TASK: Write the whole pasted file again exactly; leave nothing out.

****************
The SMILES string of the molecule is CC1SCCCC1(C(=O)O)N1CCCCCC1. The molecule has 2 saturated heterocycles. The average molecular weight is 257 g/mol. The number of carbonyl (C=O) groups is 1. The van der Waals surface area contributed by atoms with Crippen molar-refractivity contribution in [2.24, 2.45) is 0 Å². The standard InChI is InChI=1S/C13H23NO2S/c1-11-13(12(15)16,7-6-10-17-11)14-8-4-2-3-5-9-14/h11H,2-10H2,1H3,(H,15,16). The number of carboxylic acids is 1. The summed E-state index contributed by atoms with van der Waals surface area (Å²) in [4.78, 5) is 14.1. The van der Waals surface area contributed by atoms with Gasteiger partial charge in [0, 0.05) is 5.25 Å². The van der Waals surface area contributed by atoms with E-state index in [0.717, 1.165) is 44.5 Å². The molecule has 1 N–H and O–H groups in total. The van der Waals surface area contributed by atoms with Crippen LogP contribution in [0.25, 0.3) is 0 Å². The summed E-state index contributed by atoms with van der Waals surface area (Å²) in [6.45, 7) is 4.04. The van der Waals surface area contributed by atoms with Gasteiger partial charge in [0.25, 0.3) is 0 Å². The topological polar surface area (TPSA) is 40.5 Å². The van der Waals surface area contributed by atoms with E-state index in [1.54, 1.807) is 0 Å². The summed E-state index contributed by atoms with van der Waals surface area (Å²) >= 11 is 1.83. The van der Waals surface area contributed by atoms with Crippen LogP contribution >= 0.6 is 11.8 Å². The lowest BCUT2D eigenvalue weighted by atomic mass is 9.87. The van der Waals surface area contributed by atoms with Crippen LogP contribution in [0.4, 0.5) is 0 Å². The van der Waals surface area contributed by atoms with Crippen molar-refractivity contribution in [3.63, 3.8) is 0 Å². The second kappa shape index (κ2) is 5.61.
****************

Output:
The SMILES string of the molecule is CC1SCCCC1(C(=O)O)N1CCCCCC1. The molecule has 2 saturated heterocycles. The average molecular weight is 257 g/mol. The number of carbonyl (C=O) groups is 1. The van der Waals surface area contributed by atoms with Crippen molar-refractivity contribution in [2.24, 2.45) is 0 Å². The standard InChI is InChI=1S/C13H23NO2S/c1-11-13(12(15)16,7-6-10-17-11)14-8-4-2-3-5-9-14/h11H,2-10H2,1H3,(H,15,16). The number of carboxylic acids is 1. The summed E-state index contributed by atoms with van der Waals surface area (Å²) in [4.78, 5) is 14.1. The van der Waals surface area contributed by atoms with Gasteiger partial charge in [0, 0.05) is 5.25 Å². The van der Waals surface area contributed by atoms with E-state index in [0.717, 1.165) is 44.5 Å². The molecule has 1 N–H and O–H groups in total. The van der Waals surface area contributed by atoms with Crippen LogP contribution in [0.25, 0.3) is 0 Å². The summed E-state index contributed by atoms with van der Waals surface area (Å²) in [6.45, 7) is 4.04. The van der Waals surface area contributed by atoms with Gasteiger partial charge in [0.25, 0.3) is 0 Å². The topological polar surface area (TPSA) is 40.5 Å². The van der Waals surface area contributed by atoms with E-state index in [1.54, 1.807) is 0 Å². The summed E-state index contributed by atoms with van der Waals surface area (Å²) >= 11 is 1.83. The van der Waals surface area contributed by atoms with Crippen LogP contribution >= 0.6 is 11.8 Å². The lowest BCUT2D eigenvalue weighted by atomic mass is 9.87. The van der Waals surface area contributed by atoms with Crippen LogP contribution in [0.4, 0.5) is 0 Å². The van der Waals surface area contributed by atoms with Crippen molar-refractivity contribution in [3.63, 3.8) is 0 Å². The second kappa shape index (κ2) is 5.61.